Australia's Response
The character and aim of Australia's immigration policy up to the 1930s was aptly summed up by Prime Minister Stanley Melbourne Bruce in 1925. Bruce wanted Australians to remain "essentially and basically a British (and white) people". In general, the Australian community supported this ideal and favoured policies which prevented alien immigrants from competing for (white) 'Australian' jobs. Until 1939 there was official support across the political spectrum the policy of 97% of immigrants being Anglo-Saxon. All migrants from Europe were considered "alien".

Policy regarding the acceptance of Jewish refugees into Australia was set in the context of this restrictive thinking. When Hitler came to power in 1933, Australians were still experiencing the hardship of the economic Depression. Most Australians were looking inwards to pressing domestic concerns, as one third of the workforce was unemployed. Nevertheless, the dramatic resurgence of Germany under the Nazis figured prominently in foreign news reports.

Reports reached Australia of attacks against Jews in Germany, but it was believed that these attacks would be shortlived. The German Consul-General, R. Asmis, denied the reports, calling them "untrue and grossly exaggerated" (Sydney Morning Herald S.M.H. March 30 1933). The newspaper countered Asmis' statement two days later, saying "It is an unfortunate blot on the progress of the nations towards peace and goodwill that events in Germany include an outbreak of hatred and intolerance against the Jews." (S.M.H. April 1 1933). Above all, it was felt at the time that the threat from Stalinist Russia was far greater than that from Nazi Germany.

Humanitarian and sympathetic attitudes were expressed by a number of prominent Australians. The moderator of the Presbyterian Church in N.S.W. suggested that different churches send a protest against the treatment being accorded to the Jews in Germany, which had gone patriotism-mad. Men, women and children, he said, were being slaughtered for no reason and the atrocities were worse than reported. It was time for people to think internationally and to stand up for the right of all sections. (S.M.H. April 4 1933). Bertram Stevens, then Premier of N.S.W. stated at a public rally: "To deny Jews the right to full citizenship and the right to observe the laws of the country is tantamount to saying they have had no right to live. That idea is repugnant to our sense of fair play. The Jewish citizens as we know them in this country are excellent citizens, worthy in every way of all rights and privileges that we enjoy under the British flag". (S.M.H. May 19 1933)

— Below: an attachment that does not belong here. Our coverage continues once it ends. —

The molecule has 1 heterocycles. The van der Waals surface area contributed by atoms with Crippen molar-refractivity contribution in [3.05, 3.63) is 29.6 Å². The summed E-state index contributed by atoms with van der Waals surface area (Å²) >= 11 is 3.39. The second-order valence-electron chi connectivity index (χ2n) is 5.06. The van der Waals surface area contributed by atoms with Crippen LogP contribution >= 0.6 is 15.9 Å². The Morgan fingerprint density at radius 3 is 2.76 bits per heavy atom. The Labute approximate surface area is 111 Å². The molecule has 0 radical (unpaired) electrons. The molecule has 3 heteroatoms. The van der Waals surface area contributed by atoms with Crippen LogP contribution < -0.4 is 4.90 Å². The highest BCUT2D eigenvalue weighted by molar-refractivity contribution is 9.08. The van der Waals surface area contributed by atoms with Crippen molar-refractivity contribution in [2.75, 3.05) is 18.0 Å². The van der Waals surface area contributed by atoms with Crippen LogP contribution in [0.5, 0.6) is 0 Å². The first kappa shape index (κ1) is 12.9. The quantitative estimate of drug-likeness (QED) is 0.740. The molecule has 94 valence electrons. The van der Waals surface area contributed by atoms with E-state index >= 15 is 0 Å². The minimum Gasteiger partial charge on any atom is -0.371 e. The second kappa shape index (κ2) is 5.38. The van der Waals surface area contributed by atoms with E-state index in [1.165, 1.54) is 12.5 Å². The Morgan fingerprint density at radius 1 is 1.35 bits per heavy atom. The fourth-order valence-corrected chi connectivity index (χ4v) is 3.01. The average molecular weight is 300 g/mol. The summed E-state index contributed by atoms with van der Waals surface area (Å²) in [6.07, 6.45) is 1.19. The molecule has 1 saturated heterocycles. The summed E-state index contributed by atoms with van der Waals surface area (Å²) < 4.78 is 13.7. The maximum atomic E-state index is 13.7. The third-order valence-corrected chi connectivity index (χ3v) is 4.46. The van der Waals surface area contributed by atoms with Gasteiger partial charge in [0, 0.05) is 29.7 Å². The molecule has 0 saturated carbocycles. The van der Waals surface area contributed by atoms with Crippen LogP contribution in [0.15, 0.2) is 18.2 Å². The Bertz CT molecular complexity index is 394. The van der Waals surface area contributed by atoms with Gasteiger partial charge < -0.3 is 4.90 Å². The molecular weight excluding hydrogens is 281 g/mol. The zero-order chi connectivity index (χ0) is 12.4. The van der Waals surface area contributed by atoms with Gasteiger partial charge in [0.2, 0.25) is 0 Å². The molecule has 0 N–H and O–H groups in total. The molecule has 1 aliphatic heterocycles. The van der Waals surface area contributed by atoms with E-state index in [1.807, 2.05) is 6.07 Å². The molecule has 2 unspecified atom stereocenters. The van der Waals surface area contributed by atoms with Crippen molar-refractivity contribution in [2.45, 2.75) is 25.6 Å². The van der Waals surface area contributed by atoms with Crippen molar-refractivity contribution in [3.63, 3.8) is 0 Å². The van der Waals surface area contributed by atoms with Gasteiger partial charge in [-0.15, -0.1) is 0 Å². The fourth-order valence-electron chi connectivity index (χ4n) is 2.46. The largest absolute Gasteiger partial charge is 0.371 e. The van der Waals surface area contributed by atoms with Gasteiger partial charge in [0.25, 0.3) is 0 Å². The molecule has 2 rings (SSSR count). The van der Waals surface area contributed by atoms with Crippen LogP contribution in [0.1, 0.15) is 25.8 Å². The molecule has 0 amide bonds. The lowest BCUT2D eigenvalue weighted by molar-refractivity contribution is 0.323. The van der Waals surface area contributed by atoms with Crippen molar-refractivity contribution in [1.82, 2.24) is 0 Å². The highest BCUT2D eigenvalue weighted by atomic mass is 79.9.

Unfortunately, not all Australians felt the same way. The right-wing magazine Argus commented that "Australia, though her indignation is deep and her sympathy sincere, can absorb but a few thousand of them at most. It is in reality not a problem for Australia, but for Europe…" At the Evian Conference in 1938, Australia was represented by the Minister for Trade and Customs, T. W. White, who expressed this attitude:

"Australia has her own particular difficulties…migration has naturally been predominantly British, and it (is not) desired that this be largely departed from while British settlers are forthcoming.

Realising the unhappy plight of German and Austrian Jews, they have been included on a pro rata basis comparable with that of any other country…Under the circumstances Australia cannot do more, for it will be appreciated that in a young country manpower from the source from which most of its citizens have sprung is preferred, while undue privileges cannot be given to one particular class of non-British subjects without injustice to others.

It will no doubt be appreciated also that as we have no real racial problem, we are not desirous of importing one by encouraging any scheme of large-scale foreign migration…I hope that the conference will find a solution of this tragic world problem."

In summary, at Evian Australia agreed to accept 15 000 Jewish refugees over a period of three years. However, many politicians were mindful of public fears that too many Jewish refuges would take jobs from Australian workers. As Mr Green, Member for Kalgoorlie, explained to Parliament on June 15 1939: